Ever since Solyndra, a California manufacturer of solar panels, went bankrupt Sept. 5 with $535 million of federal loan guarantees, Chu and his Energy Department have been the focus of some unwanted attention. The department has been hammered by members of the House Energy and Commerce Committee, which has unearthed reams of Obama administration e-mails about internal rifts over the Solyndra loan guarantee. Rep. Cliff Stearns (R-Fla.), head of the panel’s oversight subcommittee, has gotten Chu to agree to testify Nov. 17. And GOP presidential candidate Newt Gingrich called for Chu to be fired for “grossly mismanaging federal dollars.”
“Daily Show” host Jon Stewart devoted eight minutes to the Solyndra affair and addressed lawmakers’ charges that the loan was based on politics, not merit.
“Maybe their hearts were in the right place and they bet on the wrong horse,” said Stewart of the Energy Department officials. “It’s not like there’s any damning evidence they knew in advance this horse was, in fact, a donkey.”
For Chu, a Nobel Prize-winning physicist, it has been a demonstration that the laws of politicsare more important in Washington than the laws of physics.
For most of Chu’s time here, those laws have been aligned. President Obama is fond of the idea of having a Nobel Prize-winning physicist in his Cabinet, say people who have been in touch with senior administration officials.
The president liked Chu’s wonkiness, intellectual authority and devotion to planting technological seeds for slowing climate change. Though the Energy Department’s grant and loan guarantee programs were less than one-tenth of the 2009 stimulus total, Obama showcased many of the projects because, unlike road repairs, they held out the promise of gee-whiz innovation and of heightened competitiveness on a global stage.
Chu personified that gee-whiz character, and as a physicist he was able to understand the bulk of the Energy Department’s more mundane but important responsibility to manage the nation’s nuclear weapons stockpile. On the day Obama visited Solyndra in 2010, he mentioned that Chu — “who, as you know is a Nobel Prize-winning physicist” — was then in the Gulf of Mexico personally poring over plans, pressure equations and photos in an effort to plug BP’s leaking Macondo oil exploration well.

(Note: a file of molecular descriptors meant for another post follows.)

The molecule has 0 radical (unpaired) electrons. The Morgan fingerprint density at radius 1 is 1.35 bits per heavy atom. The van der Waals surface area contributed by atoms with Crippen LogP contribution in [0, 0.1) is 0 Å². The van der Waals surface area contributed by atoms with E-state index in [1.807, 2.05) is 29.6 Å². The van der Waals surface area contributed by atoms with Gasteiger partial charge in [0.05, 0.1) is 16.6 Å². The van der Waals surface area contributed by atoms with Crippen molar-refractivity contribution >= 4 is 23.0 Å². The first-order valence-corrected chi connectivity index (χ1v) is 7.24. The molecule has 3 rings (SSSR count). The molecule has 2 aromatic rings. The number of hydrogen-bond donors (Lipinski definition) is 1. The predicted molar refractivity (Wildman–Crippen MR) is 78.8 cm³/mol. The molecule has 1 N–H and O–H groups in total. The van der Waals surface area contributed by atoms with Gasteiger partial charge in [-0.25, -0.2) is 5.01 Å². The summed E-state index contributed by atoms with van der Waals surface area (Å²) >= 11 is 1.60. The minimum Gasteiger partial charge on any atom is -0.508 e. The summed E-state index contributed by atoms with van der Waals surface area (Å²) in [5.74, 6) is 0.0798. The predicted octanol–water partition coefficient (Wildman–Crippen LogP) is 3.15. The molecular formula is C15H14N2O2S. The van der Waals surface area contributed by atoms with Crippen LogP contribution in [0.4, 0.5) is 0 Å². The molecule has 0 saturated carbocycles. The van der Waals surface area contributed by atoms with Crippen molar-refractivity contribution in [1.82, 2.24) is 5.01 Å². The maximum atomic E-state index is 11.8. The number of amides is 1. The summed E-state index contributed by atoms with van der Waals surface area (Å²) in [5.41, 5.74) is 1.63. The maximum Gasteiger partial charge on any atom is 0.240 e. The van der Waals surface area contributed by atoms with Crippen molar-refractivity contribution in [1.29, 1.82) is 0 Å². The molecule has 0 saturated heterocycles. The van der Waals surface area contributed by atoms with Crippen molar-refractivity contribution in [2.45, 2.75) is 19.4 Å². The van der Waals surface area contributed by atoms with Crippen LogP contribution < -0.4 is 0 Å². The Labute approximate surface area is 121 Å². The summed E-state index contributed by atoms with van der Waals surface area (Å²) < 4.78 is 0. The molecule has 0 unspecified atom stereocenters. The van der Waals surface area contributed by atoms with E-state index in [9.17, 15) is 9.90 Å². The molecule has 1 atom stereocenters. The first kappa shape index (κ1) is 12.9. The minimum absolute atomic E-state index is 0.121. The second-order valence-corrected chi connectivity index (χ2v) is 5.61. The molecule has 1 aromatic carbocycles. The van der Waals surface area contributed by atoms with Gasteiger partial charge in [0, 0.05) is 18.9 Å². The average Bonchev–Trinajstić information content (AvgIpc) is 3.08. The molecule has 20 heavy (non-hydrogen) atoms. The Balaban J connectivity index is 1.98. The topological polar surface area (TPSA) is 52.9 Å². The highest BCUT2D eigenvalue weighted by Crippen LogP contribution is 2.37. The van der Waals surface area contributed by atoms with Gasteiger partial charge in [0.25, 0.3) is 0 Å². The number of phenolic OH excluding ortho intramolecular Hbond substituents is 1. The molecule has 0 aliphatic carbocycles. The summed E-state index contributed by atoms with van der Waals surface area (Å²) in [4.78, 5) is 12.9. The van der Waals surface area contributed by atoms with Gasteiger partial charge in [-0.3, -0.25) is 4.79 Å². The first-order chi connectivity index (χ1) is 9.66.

But now Solyndra has become a financial and political blowout, and it has made Chu look naive, at best, for saying in March that with Solyndra’s sales rising and its equity investors kicking in more money, he was “confident they can repay” the federal loan.
Weeks earlier, in a Jan. 31 e-mail, an Office of Management and Budget staffer was alarmed. The staffer wrote that an upcoming senior staff meeting “might present an opportunity to flag to DOE at the highest levels the stakes involved, for the [Energy] Secretary to do as he sees fit (and be fully informed and accountable for the decision).” The staffer, whose name was redacted, said, “Although [political] optics are generally out of our lane, it may be worthwhile for the [OMB] Director to privately make this point to the Secretary.” What happened at that senior staff meeting remains unclear.
What is clear is that if the laws of physics and politics still resemble one another it is in this way: The Solyndra story, once in motion, has tended to stay in motion. And it might be hard for Chu to stop it.
Chu was an unorthodox choice for the Energy Department from the start, and not just because he bikes to work whenever possible or likes to climb the seven flights of stairs to his office. He had spent much of his life in labs. He did his Nobel-winning work at Bell Labs in New Jersey, using lasers to capture subatomic particles. Later he taught at Stanford.
But gradually he became alarmed about evidence of climate change and came to see fighting climate change as his mission. In 2004, he became director of the Lawrence Berkeley National Laboratory to steer people there toward projects aimed at slashing greenhouse gas emissions.